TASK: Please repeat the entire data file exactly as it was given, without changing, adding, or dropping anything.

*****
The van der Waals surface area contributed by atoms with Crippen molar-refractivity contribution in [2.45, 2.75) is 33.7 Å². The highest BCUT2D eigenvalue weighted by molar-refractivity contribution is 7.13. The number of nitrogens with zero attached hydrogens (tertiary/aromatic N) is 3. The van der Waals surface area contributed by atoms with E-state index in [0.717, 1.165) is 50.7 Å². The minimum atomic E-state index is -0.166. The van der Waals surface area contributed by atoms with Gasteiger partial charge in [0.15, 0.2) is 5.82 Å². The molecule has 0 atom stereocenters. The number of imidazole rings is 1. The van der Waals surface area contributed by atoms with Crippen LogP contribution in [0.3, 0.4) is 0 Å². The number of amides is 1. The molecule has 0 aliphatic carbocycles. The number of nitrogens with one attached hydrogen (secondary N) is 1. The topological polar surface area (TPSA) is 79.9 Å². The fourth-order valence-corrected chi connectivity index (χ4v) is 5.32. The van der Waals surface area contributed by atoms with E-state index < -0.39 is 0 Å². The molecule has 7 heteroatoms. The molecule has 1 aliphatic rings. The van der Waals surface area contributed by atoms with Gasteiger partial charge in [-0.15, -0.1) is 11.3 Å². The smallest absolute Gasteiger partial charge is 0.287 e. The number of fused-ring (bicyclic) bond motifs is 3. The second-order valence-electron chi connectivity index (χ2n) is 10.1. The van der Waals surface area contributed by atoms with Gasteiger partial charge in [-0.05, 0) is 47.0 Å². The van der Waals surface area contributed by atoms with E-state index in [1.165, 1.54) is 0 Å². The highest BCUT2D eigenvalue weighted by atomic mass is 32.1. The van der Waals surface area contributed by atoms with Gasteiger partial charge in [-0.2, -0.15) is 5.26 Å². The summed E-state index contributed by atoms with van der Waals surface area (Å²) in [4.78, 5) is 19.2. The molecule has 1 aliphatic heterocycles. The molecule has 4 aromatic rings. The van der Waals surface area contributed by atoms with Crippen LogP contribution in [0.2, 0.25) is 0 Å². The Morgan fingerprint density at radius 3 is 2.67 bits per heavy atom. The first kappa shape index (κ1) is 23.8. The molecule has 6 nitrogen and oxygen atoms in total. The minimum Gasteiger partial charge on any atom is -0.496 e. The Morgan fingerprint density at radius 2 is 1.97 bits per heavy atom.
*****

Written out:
The van der Waals surface area contributed by atoms with Crippen molar-refractivity contribution in [2.45, 2.75) is 33.7 Å². The highest BCUT2D eigenvalue weighted by molar-refractivity contribution is 7.13. The number of nitrogens with zero attached hydrogens (tertiary/aromatic N) is 3. The van der Waals surface area contributed by atoms with E-state index in [0.717, 1.165) is 50.7 Å². The minimum atomic E-state index is -0.166. The van der Waals surface area contributed by atoms with Gasteiger partial charge in [0.15, 0.2) is 5.82 Å². The molecule has 0 atom stereocenters. The number of imidazole rings is 1. The van der Waals surface area contributed by atoms with Crippen LogP contribution in [0.3, 0.4) is 0 Å². The number of amides is 1. The molecule has 0 aliphatic carbocycles. The number of nitrogens with one attached hydrogen (secondary N) is 1. The topological polar surface area (TPSA) is 79.9 Å². The fourth-order valence-corrected chi connectivity index (χ4v) is 5.32. The van der Waals surface area contributed by atoms with E-state index < -0.39 is 0 Å². The molecule has 7 heteroatoms. The molecule has 1 aliphatic rings. The van der Waals surface area contributed by atoms with Gasteiger partial charge in [-0.15, -0.1) is 11.3 Å². The smallest absolute Gasteiger partial charge is 0.287 e. The number of fused-ring (bicyclic) bond motifs is 3. The second-order valence-electron chi connectivity index (χ2n) is 10.1. The van der Waals surface area contributed by atoms with Gasteiger partial charge in [-0.05, 0) is 47.0 Å². The van der Waals surface area contributed by atoms with E-state index in [1.165, 1.54) is 0 Å². The highest BCUT2D eigenvalue weighted by atomic mass is 32.1. The van der Waals surface area contributed by atoms with Gasteiger partial charge in [-0.2, -0.15) is 5.26 Å². The summed E-state index contributed by atoms with van der Waals surface area (Å²) in [4.78, 5) is 19.2. The molecule has 1 aliphatic heterocycles. The molecule has 4 aromatic rings. The van der Waals surface area contributed by atoms with Crippen LogP contribution in [0.2, 0.25) is 0 Å². The Morgan fingerprint density at radius 3 is 2.67 bits per heavy atom. The first kappa shape index (κ1) is 23.8. The molecule has 6 nitrogen and oxygen atoms in total. The minimum Gasteiger partial charge on any atom is -0.496 e. The Morgan fingerprint density at radius 2 is 1.97 bits per heavy atom.